90 (with NO_EXPAT).
92 - "wish", the Tcl/Tk windowing shell is used in gitk to show the
93 history graphically, and in git-gui. If you don't want gitk or
94 git-gui, you can use NO_TCLTK.
96 - Some platform specific issues are dealt with Makefile rules,
97 but depending on your specific installation, you may not
98 have all the libraries/tools needed, or you may have
99 necessary libraries at unusual locations. Please look at the
100 top of the Makefile to see what can be adjusted for your needs.
101 You can place local settings in config.mak and the Makefile
102 will include them. Note that config.mak is not distributed;
103 the name is reserved for local settings.
105 - To build and install documentation suite, you need to have
106 the asciidoc/xmlto toolchain. Because not many people are
107 inclined to install the tools, the default build target
108 ("make all") does _not_ build them.
110 "make doc" builds documentation in man and html formats; there are
111 also "make man", "make html" and "make info". Note that "make html"
112 requires asciidoc, but not xmlto. "make man" (and thus make doc)
113 requires both.
115 "make install-doc" installs documentation in man format only; there
116 are also "make install-man", "make install-html" and "make
117 install-info".
119 Building and installing the info file additionally requires
120 makeinfo and docbook2X. Version 0.8.3 is known to work.
122 Building and installing the pdf file additionally requires
123 dblatex. Version 0.2.7 with asciidoc >= 8.2.7 is known to work.
125 The documentation is written for AsciiDoc 7, but by default
126 uses some compatibility wrappers to work on AsciiDoc 8. If you have
127 AsciiDoc 7, try "make ASCIIDOC7=YesPlease".
129 Alternatively, pre-formatted documentation is available in
130 "html" and "man" branches of the git repository itself. For
131 example, you could:
133 $ mkdir manual && cd manual
134 $ git init
135 $ git fetch-pack git:// man html |
136 while read a b
137 do
138 echo $a >.git/$b
139 done
140 $ cp .git/refs/heads/man .git/refs/heads/master
141 $ git checkout
143 to checkout the pre-built man pages. Also in this repository:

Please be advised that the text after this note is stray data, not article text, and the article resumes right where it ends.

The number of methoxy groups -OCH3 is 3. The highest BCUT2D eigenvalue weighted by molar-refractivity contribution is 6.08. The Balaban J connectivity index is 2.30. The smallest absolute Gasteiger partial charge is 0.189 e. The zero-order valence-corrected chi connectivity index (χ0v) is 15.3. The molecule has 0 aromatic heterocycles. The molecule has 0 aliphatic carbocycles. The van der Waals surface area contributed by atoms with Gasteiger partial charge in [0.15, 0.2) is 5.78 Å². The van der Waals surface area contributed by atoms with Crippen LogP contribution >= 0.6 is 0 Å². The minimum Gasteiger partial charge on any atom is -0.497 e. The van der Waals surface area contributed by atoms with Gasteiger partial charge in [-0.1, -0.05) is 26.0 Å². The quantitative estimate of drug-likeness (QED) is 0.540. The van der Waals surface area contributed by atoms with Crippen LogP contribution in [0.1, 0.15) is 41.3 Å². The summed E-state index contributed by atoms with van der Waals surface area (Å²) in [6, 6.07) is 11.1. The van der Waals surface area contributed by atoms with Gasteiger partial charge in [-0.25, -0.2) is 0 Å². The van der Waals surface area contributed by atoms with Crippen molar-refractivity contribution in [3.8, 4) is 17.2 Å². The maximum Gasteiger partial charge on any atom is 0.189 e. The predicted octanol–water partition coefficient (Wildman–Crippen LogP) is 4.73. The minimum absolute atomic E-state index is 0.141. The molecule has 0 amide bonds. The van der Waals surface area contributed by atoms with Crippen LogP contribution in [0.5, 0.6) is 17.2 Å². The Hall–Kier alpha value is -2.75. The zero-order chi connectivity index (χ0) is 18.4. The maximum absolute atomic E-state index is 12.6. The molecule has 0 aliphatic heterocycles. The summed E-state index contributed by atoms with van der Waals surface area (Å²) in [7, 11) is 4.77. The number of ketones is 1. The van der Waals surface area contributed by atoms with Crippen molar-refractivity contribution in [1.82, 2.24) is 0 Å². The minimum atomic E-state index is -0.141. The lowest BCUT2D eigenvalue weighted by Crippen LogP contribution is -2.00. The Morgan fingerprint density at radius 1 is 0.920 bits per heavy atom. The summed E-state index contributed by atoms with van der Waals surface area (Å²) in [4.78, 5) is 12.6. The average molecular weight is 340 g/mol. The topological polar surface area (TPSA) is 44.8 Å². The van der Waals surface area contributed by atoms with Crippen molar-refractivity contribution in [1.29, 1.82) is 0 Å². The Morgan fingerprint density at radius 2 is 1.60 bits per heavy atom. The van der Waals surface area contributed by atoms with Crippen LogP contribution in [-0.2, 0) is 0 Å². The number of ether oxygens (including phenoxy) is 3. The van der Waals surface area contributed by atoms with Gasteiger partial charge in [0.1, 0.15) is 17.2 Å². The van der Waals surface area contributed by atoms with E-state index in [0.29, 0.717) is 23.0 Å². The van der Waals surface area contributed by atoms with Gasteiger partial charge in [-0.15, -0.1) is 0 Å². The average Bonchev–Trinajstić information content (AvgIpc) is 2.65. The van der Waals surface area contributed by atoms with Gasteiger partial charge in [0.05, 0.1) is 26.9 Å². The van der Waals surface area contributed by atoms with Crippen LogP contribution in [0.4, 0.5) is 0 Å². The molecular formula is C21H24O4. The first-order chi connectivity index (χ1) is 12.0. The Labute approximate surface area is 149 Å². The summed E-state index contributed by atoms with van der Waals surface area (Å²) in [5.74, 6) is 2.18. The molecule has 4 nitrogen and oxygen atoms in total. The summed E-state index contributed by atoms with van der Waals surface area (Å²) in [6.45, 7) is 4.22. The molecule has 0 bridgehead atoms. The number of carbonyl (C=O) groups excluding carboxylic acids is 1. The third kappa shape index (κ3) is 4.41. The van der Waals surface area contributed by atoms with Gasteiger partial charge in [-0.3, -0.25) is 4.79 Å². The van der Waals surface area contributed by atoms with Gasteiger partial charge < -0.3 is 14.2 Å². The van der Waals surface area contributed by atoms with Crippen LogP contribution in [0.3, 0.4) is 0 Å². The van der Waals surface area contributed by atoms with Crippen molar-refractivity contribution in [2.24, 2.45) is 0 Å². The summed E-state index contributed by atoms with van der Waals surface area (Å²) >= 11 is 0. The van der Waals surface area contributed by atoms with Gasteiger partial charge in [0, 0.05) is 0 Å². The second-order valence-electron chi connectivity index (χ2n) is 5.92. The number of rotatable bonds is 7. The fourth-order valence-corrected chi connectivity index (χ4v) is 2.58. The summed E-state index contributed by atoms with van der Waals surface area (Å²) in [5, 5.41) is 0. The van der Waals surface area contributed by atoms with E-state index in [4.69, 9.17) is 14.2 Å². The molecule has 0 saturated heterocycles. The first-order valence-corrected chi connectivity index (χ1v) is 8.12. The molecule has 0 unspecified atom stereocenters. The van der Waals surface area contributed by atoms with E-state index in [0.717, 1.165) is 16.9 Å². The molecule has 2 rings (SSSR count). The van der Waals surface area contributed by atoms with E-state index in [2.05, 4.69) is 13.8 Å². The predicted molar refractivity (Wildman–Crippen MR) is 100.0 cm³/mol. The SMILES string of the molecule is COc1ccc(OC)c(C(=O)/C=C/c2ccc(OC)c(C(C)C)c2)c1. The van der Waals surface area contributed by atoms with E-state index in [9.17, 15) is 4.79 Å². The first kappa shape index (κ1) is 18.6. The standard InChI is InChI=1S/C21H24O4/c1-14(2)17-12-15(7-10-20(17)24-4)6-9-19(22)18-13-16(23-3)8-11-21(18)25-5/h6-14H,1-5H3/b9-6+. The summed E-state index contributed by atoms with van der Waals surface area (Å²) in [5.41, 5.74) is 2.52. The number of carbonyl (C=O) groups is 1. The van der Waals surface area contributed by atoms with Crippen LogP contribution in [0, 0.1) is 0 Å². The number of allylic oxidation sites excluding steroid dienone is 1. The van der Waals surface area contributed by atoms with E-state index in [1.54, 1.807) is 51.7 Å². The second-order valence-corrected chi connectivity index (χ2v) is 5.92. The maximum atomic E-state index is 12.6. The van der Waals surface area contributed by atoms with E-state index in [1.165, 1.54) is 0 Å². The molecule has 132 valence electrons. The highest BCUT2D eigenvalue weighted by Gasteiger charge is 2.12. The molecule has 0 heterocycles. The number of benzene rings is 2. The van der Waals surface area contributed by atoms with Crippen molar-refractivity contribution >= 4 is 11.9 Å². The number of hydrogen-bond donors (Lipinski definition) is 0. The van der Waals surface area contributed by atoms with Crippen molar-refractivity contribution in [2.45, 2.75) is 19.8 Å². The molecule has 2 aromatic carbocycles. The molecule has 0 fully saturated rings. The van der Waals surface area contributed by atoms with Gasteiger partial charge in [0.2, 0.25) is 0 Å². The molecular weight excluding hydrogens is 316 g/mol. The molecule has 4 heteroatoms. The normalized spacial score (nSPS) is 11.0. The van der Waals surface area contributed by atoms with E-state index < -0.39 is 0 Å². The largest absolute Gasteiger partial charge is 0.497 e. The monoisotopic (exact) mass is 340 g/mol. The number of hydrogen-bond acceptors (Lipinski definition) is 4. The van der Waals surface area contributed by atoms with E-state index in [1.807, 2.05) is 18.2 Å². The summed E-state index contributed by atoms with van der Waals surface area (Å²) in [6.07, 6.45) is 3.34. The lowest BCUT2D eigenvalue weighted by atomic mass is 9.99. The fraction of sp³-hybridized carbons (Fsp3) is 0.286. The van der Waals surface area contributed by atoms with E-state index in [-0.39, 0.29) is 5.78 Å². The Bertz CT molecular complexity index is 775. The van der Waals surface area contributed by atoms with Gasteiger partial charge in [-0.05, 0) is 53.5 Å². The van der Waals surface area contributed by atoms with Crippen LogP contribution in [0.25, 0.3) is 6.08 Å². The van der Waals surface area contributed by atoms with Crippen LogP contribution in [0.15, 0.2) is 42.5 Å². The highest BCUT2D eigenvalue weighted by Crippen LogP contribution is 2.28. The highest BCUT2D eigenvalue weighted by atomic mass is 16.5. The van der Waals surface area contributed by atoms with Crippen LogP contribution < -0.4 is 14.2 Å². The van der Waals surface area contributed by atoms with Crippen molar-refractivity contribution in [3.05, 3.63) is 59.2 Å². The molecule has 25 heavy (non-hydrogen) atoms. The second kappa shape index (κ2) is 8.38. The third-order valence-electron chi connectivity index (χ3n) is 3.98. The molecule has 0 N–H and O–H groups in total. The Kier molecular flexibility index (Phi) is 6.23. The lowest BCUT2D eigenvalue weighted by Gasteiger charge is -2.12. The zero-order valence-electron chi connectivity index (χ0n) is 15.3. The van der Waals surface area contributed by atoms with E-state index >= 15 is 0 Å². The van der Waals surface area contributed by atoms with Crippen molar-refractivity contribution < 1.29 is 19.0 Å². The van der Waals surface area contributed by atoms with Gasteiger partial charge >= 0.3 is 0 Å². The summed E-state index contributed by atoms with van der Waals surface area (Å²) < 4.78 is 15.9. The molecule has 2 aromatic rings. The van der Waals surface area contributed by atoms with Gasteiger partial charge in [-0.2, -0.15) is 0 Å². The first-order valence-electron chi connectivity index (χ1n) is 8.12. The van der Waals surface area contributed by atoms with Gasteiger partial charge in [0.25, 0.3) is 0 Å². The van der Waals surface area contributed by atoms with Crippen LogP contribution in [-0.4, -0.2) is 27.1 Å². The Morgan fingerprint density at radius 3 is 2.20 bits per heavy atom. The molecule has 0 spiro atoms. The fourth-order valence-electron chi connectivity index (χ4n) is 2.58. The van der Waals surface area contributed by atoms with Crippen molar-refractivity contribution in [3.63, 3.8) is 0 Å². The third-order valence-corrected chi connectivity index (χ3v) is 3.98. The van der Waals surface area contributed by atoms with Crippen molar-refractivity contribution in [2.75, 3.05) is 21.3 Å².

145 $ git checkout html
147 would instead give you a copy of what you see at:
151 There are also "make quick-install-doc", "make quick-install-man"
152 and "make quick-install-html" which install preformatted man pages
153 and html documentation.
154 This does not require asciidoc/xmlto, but it only works from within
155 a cloned checkout of git.git with these two extra branches, and will
156 not work for the maintainer for obvious chicken-and-egg reasons.
158 It has been reported that docbook-xsl version 1.72 and 1.73 are
159 buggy; 1.72 misformats manual pages for callouts, and 1.73 needs
160 the patch in contrib/patches/docbook-xsl-manpages-charmap.patch
162 Users attempting to build the documentation on Cygwin may need to ensure
163 that the /etc/xml/catalog file looks something like this:
165 <?xml version="1.0"?>
166 <!DOCTYPE catalog PUBLIC
167 "-//OASIS//DTD Entity Resolution XML Catalog V1.0//EN"
168 ""
169 >
170 <catalog xmlns="urn:oasis:names:tc:entity:xmlns:xml:catalog">
171 <rewriteURI
172 uriStartString = ""
173 rewritePrefix = "/usr/share/sgml/docbook/xsl-stylesheets"
174 />
175 <rewriteURI
176 uriStartString=""
177 rewritePrefix="/usr/share/sgml/docbook/xml-dtd-4.5"
178 />
179 </catalog>
181 This can be achieved with the following two xmlcatalog commands:
183 xmlcatalog --noout \
184 --add rewriteURI \
185 \
186 /usr/share/sgml/docbook/xsl-stylesheets \
187 /etc/xml/catalog
189 xmlcatalog --noout \
190 --add rewriteURI \
191 \
192 /usr/share/sgml/docbook/xml-dtd-4.5 \
193 /etc/xml/catalog